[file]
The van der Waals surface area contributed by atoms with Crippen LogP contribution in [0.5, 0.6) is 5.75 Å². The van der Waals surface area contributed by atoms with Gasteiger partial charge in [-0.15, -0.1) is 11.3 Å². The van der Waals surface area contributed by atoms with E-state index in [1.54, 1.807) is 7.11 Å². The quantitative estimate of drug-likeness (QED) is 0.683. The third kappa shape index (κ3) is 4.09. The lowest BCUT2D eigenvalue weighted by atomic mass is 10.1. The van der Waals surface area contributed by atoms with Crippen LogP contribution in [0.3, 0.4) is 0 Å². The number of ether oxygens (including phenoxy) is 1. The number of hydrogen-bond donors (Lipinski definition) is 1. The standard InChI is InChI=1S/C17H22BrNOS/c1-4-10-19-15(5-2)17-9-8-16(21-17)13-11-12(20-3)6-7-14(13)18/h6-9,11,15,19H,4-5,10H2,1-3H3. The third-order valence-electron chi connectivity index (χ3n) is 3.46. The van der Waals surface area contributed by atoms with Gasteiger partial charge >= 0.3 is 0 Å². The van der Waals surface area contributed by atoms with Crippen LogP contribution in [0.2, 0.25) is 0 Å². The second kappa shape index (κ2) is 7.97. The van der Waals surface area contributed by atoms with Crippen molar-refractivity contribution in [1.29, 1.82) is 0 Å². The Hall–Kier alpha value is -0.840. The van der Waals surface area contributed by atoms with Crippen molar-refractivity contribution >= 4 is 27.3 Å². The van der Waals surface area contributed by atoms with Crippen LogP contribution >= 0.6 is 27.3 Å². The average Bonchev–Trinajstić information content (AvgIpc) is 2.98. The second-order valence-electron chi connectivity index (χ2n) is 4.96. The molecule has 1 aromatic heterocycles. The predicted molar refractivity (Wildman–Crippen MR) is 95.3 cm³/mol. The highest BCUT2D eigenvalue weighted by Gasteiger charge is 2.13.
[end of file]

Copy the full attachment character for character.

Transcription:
The van der Waals surface area contributed by atoms with Crippen LogP contribution in [0.5, 0.6) is 5.75 Å². The van der Waals surface area contributed by atoms with Gasteiger partial charge in [-0.15, -0.1) is 11.3 Å². The van der Waals surface area contributed by atoms with E-state index in [1.54, 1.807) is 7.11 Å². The quantitative estimate of drug-likeness (QED) is 0.683. The third kappa shape index (κ3) is 4.09. The lowest BCUT2D eigenvalue weighted by atomic mass is 10.1. The van der Waals surface area contributed by atoms with Crippen LogP contribution in [0.3, 0.4) is 0 Å². The number of ether oxygens (including phenoxy) is 1. The number of hydrogen-bond donors (Lipinski definition) is 1. The standard InChI is InChI=1S/C17H22BrNOS/c1-4-10-19-15(5-2)17-9-8-16(21-17)13-11-12(20-3)6-7-14(13)18/h6-9,11,15,19H,4-5,10H2,1-3H3. The third-order valence-electron chi connectivity index (χ3n) is 3.46. The van der Waals surface area contributed by atoms with Gasteiger partial charge >= 0.3 is 0 Å². The van der Waals surface area contributed by atoms with Crippen LogP contribution in [0.2, 0.25) is 0 Å². The second kappa shape index (κ2) is 7.97. The van der Waals surface area contributed by atoms with Crippen molar-refractivity contribution in [1.29, 1.82) is 0 Å². The Hall–Kier alpha value is -0.840. The van der Waals surface area contributed by atoms with Crippen molar-refractivity contribution >= 4 is 27.3 Å². The van der Waals surface area contributed by atoms with Crippen LogP contribution >= 0.6 is 27.3 Å². The average Bonchev–Trinajstić information content (AvgIpc) is 2.98. The second-order valence-electron chi connectivity index (χ2n) is 4.96. The molecule has 1 aromatic heterocycles. The predicted molar refractivity (Wildman–Crippen MR) is 95.3 cm³/mol. The highest BCUT2D eigenvalue weighted by Gasteiger charge is 2.13.